November’s farm family interview included not only mom and dad, Ryan and Molly Kappers, but their four young children, Haiden, Emily, Olivia and Avery, who range in age from 3 to 10. At the beginning of the interview, the kids were hesitant to talk, but as the interview progressed, they eagerly answered questions and shared their stories. Once outside, the kids became excited and had much to show and tell this newcomer to their farm.
Ryan’s grandparents purchased the farm in the late ‘60s. His parents, Jim and Janet Kappers, live a mile away. His dad always commuted to the farm to milk the cows before the herd was sold in 2004. Jim still comes over daily to help his son. In 2010, Ryan returned home from college after earning a degree in animal science. The family started milking cows again. At that time, Ryan worked full-time for his dad. In 2020, they sold all their cows, and Ryan went out and brought all new cows, proudly explaining, “Now everything is ours.”
The Kappers have 40 acres and raise Holsteins – 50 milk cows and 40 heifers. Jim has 70 tillable acres. Ryan purchases feed from his father.
Ryan is a full-time farmer and enjoys working by himself. Molly dreamed of being a teacher since first grade and is now an ag teacher in Rochester. The couple met during college and got married in 2011. Molly laughingly said she knew what she was getting into because she grew up on a dairy farm.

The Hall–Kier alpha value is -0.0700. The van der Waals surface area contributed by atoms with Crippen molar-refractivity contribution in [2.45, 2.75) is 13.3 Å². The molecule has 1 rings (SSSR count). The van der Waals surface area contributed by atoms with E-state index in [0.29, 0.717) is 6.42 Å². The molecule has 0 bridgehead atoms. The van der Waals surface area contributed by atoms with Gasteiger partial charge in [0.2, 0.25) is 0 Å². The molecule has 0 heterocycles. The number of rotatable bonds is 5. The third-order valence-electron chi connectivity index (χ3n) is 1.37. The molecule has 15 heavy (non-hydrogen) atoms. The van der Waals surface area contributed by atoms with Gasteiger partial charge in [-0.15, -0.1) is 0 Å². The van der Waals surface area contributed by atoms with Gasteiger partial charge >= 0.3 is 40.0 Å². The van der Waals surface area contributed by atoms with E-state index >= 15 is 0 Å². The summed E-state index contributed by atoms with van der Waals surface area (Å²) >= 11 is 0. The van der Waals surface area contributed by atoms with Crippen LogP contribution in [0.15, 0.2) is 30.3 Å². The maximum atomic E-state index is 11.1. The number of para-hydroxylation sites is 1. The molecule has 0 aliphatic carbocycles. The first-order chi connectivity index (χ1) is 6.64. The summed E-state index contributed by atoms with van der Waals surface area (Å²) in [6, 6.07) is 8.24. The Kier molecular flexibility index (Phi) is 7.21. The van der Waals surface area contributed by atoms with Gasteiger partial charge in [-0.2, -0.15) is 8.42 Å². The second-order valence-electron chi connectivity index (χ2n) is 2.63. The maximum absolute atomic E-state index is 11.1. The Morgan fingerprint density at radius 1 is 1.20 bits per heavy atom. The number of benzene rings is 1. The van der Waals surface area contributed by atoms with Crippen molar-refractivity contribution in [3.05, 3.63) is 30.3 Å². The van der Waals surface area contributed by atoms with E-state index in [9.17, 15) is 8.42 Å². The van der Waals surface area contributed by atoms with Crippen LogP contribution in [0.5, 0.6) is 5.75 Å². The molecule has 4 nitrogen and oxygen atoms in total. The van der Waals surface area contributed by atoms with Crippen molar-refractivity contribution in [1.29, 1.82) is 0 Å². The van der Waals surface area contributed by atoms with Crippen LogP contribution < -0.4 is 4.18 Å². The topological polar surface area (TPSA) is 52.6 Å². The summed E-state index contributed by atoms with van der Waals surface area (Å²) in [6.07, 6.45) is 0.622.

Molly helps on the farm, but not as much as she did before having the four kids. She also chauffeurs the kids to 4-H meetings and football, basketball, volleyball, soccer, softball, baseball, tennis practice and games, and swimming and dance lessons. It is a priority to Ryan and Molly that the kids are involved in activities, and Ryan makes sure that he can attend their activities, even if it means doing chores afterward.
Ryan proudly noted that the kids are a great help on the farm. Haiden drives the skid loader and can do anything that Ryan does with the skid loader.
Molly designed their spacious new home, which she had dreamed of ever since she was a young girl. She was a dairy princess and a Minnesota State Fair butterhead. Her three daughters plan to follow in their mother’s footsteps and become a dairy princess and a butterhead.
One year, the family decided to quit farming, and they moved to town, but that did not work for Ryan. Deep in his heart and soul, Ryan knew he was meant to farm and needed to keep at it. The kids did not like living in town as they enjoyed having the space and freedom to run around and play. It is also clear that the kids enjoy the animals as much as their parents and that Molly supports her husband 100% and wants him happy.
Ryan’s advice to future farmers is to keep at it. Don’t give up!